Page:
As overall price increases flatline in Vancouver’s more regulated housing market, assignment sales of uncompleted highrise condos – which are exempt from B.C. assignment and foreign-buyer tax regulations – might offer the best hope for speculators in 2017. More than 87% of the 8,955 new concrete condos started in Greater Vancouver in 2016 were pre-sold, according to an MLA Canada study released at a recent Vancouver real estate conference.
A separate Urban Analytics survey found only 31 new concrete condos complete and unsold as of 2016’s third quarter, the lowest Metro inventory in five years.
This year, a further 10,700 new concrete condos will begin marketing in Metro Vancouver, but at much higher prices, the Urban Development Institute’s annual real estate forecast luncheon was told, due to rising costs for land, labour and construction materials.
Excluding land value, the hard construction costs to build a new highrise condo tower in Vancouver is now $290 per square foot compared with $230 a year ago, according to appraisal firm Altus Group.
However, land values for Vancouver residential development sites have rocketed up as much as 260% from a year ago, based on 2017 assessments. Some developers are paying up to $1,000 per square foot for Vancouver building sites with high-density potential.
The result has been a surge in assignment sales of condos in sold-out but uncompleted Vancouver towers, with investors hoping to catch the uplift in value since the condos were first sold.
Strathcona Village, now under construction on East Hastings Street, where one-bedroom condos originally sold two years ago for $450 per square foot to $497 per square foot. The condos are now being advertised as assignments for $770 to $787 per square foot.
The Independent project at Main Street and East Broadway, a Rize Alliance tower that sold out in 2015 at an average price of $672 per square foot, has assignments being offered at more than $900 per square foot. One two-bedroom is listed by Rennie & Associates at $991 per square foot. The Independent is scheduled to be completed this fall.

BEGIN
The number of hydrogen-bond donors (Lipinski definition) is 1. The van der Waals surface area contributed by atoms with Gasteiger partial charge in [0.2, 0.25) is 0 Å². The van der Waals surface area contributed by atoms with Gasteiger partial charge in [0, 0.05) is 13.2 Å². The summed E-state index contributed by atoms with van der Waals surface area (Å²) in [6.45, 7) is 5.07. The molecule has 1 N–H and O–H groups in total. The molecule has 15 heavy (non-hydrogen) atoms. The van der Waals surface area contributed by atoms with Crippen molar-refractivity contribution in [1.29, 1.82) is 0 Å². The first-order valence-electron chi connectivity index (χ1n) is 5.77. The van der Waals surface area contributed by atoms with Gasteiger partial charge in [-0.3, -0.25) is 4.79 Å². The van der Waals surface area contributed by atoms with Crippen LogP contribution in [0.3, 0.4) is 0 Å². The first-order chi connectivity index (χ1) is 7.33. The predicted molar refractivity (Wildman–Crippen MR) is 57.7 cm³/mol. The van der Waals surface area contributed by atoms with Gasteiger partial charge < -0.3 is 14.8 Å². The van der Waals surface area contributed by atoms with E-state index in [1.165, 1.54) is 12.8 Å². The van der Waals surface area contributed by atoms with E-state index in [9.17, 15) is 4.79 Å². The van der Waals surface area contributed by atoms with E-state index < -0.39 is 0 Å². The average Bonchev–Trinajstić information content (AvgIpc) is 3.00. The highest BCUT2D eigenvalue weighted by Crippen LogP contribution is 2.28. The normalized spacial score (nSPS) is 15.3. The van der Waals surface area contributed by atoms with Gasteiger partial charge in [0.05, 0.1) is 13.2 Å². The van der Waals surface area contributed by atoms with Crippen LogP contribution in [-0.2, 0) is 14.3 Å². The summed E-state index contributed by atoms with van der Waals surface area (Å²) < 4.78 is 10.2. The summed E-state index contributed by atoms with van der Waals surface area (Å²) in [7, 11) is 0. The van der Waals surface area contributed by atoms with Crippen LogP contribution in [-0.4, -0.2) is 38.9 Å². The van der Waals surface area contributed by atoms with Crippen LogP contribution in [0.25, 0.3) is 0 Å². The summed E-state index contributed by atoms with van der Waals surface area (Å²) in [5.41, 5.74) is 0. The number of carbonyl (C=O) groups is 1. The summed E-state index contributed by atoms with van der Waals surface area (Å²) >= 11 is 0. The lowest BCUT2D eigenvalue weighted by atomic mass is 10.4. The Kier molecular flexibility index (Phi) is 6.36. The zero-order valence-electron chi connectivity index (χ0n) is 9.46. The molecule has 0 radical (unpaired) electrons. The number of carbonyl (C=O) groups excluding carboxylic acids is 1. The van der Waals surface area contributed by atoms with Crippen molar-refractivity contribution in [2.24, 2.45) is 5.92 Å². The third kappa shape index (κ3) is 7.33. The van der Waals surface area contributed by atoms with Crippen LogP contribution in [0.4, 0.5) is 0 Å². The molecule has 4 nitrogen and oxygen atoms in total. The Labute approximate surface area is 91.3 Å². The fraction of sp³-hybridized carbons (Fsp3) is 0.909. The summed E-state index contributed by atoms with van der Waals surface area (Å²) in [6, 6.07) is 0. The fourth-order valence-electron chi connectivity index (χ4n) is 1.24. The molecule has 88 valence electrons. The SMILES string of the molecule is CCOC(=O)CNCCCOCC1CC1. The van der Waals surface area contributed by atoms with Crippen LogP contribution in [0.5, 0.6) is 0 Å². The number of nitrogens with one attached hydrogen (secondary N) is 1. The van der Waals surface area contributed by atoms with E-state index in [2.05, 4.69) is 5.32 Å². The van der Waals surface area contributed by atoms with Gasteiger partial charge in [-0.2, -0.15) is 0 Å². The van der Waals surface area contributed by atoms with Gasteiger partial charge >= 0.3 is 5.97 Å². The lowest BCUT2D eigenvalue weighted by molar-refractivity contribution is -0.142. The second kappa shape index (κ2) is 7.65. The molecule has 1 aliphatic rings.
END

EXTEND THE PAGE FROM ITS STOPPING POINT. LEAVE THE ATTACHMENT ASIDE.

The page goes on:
Last week, 58 Metro Vancouver condo assignment ads were posted on Craigslist, some offering multiple units in Vancouver towers from downtown Vancouver to Surrey. Most are listed by real estate agents.
Assignment sales are exempt from B.C. anti-flipping legislation. Enacted in May 2016, it stipulates that sales contracts can’t be assigned without the written consent of the seller and that any profit from an assignment goes to the initial seller.
The legislation does not apply to new developments, including pre-sale condos, even if a licensed realtor sells the assignment, according to Ministry of Finance spokesman Jamie Edwardson.
Pre-sale condo assignments are exempt from the B.C. foreign-buyer tax regulations that came into force last August and are based on the transfer of title. Therefore, an investor could buy a pre-sale condo, flip it as an assignment during construction and not appear as either a buyer or a property owner on provincial government documentation, Edwardson confirmed.
In an email to Business In Vancouver, Edwardson noted the original investor is required to report the transaction to the Canada Revenue Agency, and “may be required to pay income tax on the profits.” He said it’s the final buyer of the assignment who would be liable for provincial property transfer taxes when the building completes, not the investor who sold the assignment.